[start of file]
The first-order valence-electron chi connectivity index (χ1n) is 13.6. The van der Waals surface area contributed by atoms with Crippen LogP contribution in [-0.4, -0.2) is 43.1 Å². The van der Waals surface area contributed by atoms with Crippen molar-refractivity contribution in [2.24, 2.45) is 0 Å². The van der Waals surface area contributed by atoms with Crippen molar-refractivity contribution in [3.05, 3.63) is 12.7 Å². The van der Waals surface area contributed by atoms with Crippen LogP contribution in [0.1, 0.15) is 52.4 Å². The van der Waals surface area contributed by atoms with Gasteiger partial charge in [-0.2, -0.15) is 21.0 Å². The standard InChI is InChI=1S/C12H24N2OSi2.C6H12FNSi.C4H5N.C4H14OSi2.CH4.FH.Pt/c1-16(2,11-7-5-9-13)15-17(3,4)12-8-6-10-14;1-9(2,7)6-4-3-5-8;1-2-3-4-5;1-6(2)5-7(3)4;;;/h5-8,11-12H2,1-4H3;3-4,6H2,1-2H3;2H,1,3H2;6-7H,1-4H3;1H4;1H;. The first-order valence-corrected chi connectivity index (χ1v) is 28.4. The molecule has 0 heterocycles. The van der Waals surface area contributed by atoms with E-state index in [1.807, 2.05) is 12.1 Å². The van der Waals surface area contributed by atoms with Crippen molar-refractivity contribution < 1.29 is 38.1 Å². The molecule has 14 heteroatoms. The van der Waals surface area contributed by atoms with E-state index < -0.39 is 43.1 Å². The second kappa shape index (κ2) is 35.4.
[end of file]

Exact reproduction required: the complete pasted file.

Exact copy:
The first-order valence-electron chi connectivity index (χ1n) is 13.6. The van der Waals surface area contributed by atoms with Crippen LogP contribution in [-0.4, -0.2) is 43.1 Å². The van der Waals surface area contributed by atoms with Crippen molar-refractivity contribution in [2.24, 2.45) is 0 Å². The van der Waals surface area contributed by atoms with Crippen molar-refractivity contribution in [3.05, 3.63) is 12.7 Å². The van der Waals surface area contributed by atoms with Crippen LogP contribution in [0.1, 0.15) is 52.4 Å². The van der Waals surface area contributed by atoms with Gasteiger partial charge in [-0.2, -0.15) is 21.0 Å². The standard InChI is InChI=1S/C12H24N2OSi2.C6H12FNSi.C4H5N.C4H14OSi2.CH4.FH.Pt/c1-16(2,11-7-5-9-13)15-17(3,4)12-8-6-10-14;1-9(2,7)6-4-3-5-8;1-2-3-4-5;1-6(2)5-7(3)4;;;/h5-8,11-12H2,1-4H3;3-4,6H2,1-2H3;2H,1,3H2;6-7H,1-4H3;1H4;1H;. The first-order valence-corrected chi connectivity index (χ1v) is 28.4. The molecule has 0 heterocycles. The van der Waals surface area contributed by atoms with E-state index in [1.807, 2.05) is 12.1 Å². The van der Waals surface area contributed by atoms with Crippen molar-refractivity contribution < 1.29 is 38.1 Å². The molecule has 14 heteroatoms. The van der Waals surface area contributed by atoms with E-state index < -0.39 is 43.1 Å². The second kappa shape index (κ2) is 35.4.